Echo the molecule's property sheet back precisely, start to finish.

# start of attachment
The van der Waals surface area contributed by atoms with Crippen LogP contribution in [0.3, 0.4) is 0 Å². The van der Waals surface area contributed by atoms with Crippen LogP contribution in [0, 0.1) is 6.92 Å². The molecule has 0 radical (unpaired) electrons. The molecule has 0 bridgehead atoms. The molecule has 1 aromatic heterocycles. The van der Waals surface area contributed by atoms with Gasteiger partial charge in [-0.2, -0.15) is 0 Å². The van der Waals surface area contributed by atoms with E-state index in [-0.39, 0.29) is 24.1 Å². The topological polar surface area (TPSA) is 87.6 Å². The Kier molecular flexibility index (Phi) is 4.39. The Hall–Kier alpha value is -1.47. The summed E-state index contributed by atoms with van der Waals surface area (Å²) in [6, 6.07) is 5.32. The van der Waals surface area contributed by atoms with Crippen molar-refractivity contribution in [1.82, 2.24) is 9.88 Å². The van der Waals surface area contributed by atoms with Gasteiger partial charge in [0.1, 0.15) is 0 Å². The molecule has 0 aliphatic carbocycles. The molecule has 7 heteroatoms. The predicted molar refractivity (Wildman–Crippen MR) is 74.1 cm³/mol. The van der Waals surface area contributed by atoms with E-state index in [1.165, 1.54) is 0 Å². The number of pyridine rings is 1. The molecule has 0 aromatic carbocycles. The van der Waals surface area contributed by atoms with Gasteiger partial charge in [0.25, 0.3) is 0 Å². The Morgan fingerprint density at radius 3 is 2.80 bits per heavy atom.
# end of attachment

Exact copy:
The van der Waals surface area contributed by atoms with Crippen LogP contribution in [0.3, 0.4) is 0 Å². The van der Waals surface area contributed by atoms with Crippen LogP contribution in [0, 0.1) is 6.92 Å². The molecule has 0 radical (unpaired) electrons. The molecule has 0 bridgehead atoms. The molecule has 1 aromatic heterocycles. The van der Waals surface area contributed by atoms with Gasteiger partial charge in [-0.2, -0.15) is 0 Å². The van der Waals surface area contributed by atoms with E-state index in [-0.39, 0.29) is 24.1 Å². The topological polar surface area (TPSA) is 87.6 Å². The Kier molecular flexibility index (Phi) is 4.39. The Hall–Kier alpha value is -1.47. The summed E-state index contributed by atoms with van der Waals surface area (Å²) in [6, 6.07) is 5.32. The van der Waals surface area contributed by atoms with Crippen molar-refractivity contribution in [1.82, 2.24) is 9.88 Å². The van der Waals surface area contributed by atoms with Gasteiger partial charge in [0.1, 0.15) is 0 Å². The molecule has 0 aliphatic carbocycles. The molecule has 7 heteroatoms. The predicted molar refractivity (Wildman–Crippen MR) is 74.1 cm³/mol. The van der Waals surface area contributed by atoms with E-state index in [1.165, 1.54) is 0 Å². The number of pyridine rings is 1. The molecule has 0 aromatic carbocycles. The van der Waals surface area contributed by atoms with Gasteiger partial charge in [0.25, 0.3) is 0 Å². The Morgan fingerprint density at radius 3 is 2.80 bits per heavy atom.